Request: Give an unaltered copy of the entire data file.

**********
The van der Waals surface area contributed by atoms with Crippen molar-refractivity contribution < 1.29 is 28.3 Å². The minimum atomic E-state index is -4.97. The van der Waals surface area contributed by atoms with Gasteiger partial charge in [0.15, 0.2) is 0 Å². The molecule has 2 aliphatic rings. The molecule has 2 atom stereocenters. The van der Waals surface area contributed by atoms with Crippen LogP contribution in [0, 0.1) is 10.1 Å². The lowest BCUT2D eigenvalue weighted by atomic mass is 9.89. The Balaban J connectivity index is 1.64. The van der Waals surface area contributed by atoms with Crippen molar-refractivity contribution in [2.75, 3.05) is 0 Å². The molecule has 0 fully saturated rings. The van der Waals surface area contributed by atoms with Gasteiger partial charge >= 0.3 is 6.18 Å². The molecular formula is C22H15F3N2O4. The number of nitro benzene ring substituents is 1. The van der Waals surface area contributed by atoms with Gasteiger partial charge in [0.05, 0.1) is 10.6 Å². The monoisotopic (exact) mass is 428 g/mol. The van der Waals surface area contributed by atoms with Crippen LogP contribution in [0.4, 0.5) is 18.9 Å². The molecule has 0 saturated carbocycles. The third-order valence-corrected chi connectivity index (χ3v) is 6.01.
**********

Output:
The van der Waals surface area contributed by atoms with Crippen molar-refractivity contribution < 1.29 is 28.3 Å². The minimum atomic E-state index is -4.97. The van der Waals surface area contributed by atoms with Gasteiger partial charge in [0.15, 0.2) is 0 Å². The molecule has 2 aliphatic rings. The molecule has 2 atom stereocenters. The van der Waals surface area contributed by atoms with Crippen LogP contribution in [0, 0.1) is 10.1 Å². The lowest BCUT2D eigenvalue weighted by atomic mass is 9.89. The Balaban J connectivity index is 1.64. The van der Waals surface area contributed by atoms with Crippen molar-refractivity contribution in [2.75, 3.05) is 0 Å². The molecule has 0 fully saturated rings. The van der Waals surface area contributed by atoms with Gasteiger partial charge >= 0.3 is 6.18 Å². The molecular formula is C22H15F3N2O4. The number of nitro benzene ring substituents is 1. The van der Waals surface area contributed by atoms with Gasteiger partial charge in [0.05, 0.1) is 10.6 Å². The monoisotopic (exact) mass is 428 g/mol. The van der Waals surface area contributed by atoms with Crippen LogP contribution in [0.4, 0.5) is 18.9 Å². The molecule has 0 saturated carbocycles. The third-order valence-corrected chi connectivity index (χ3v) is 6.01.